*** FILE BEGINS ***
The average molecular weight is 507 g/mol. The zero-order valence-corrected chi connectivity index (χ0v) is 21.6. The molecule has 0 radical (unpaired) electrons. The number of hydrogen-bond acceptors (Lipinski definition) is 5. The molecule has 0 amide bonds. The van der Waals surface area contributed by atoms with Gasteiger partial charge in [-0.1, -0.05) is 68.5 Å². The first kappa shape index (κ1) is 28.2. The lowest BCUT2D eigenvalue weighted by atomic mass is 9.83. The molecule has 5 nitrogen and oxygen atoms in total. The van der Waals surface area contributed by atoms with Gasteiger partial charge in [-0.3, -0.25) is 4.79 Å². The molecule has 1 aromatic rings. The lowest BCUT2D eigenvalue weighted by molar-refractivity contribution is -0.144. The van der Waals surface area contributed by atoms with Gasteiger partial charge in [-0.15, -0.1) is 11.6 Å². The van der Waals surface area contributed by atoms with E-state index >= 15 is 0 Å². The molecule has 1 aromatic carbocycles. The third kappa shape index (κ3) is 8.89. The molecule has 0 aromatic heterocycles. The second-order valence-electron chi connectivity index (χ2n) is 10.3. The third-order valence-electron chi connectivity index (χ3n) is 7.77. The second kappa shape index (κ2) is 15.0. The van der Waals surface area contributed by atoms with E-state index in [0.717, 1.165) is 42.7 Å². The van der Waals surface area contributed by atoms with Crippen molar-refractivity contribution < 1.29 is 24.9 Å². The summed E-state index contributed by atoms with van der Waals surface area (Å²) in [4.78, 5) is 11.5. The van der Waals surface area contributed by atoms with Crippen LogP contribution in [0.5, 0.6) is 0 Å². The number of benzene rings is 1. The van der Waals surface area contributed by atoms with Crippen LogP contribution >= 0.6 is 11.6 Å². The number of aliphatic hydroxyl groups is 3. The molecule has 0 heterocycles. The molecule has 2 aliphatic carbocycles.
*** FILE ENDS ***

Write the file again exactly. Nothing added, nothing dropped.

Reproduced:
The average molecular weight is 507 g/mol. The zero-order valence-corrected chi connectivity index (χ0v) is 21.6. The molecule has 0 radical (unpaired) electrons. The number of hydrogen-bond acceptors (Lipinski definition) is 5. The molecule has 0 amide bonds. The van der Waals surface area contributed by atoms with Gasteiger partial charge in [-0.1, -0.05) is 68.5 Å². The first kappa shape index (κ1) is 28.2. The lowest BCUT2D eigenvalue weighted by atomic mass is 9.83. The molecule has 5 nitrogen and oxygen atoms in total. The van der Waals surface area contributed by atoms with Gasteiger partial charge in [-0.3, -0.25) is 4.79 Å². The molecule has 1 aromatic rings. The lowest BCUT2D eigenvalue weighted by molar-refractivity contribution is -0.144. The van der Waals surface area contributed by atoms with Gasteiger partial charge in [-0.15, -0.1) is 11.6 Å². The van der Waals surface area contributed by atoms with E-state index >= 15 is 0 Å². The molecule has 1 aromatic carbocycles. The third kappa shape index (κ3) is 8.89. The molecule has 0 aromatic heterocycles. The second-order valence-electron chi connectivity index (χ2n) is 10.3. The third-order valence-electron chi connectivity index (χ3n) is 7.77. The second kappa shape index (κ2) is 15.0. The van der Waals surface area contributed by atoms with E-state index in [0.717, 1.165) is 42.7 Å². The van der Waals surface area contributed by atoms with Crippen molar-refractivity contribution < 1.29 is 24.9 Å². The summed E-state index contributed by atoms with van der Waals surface area (Å²) in [4.78, 5) is 11.5. The van der Waals surface area contributed by atoms with Crippen LogP contribution in [0.5, 0.6) is 0 Å². The number of benzene rings is 1. The van der Waals surface area contributed by atoms with Crippen LogP contribution >= 0.6 is 11.6 Å². The number of aliphatic hydroxyl groups is 3. The molecule has 0 heterocycles. The molecule has 2 aliphatic carbocycles.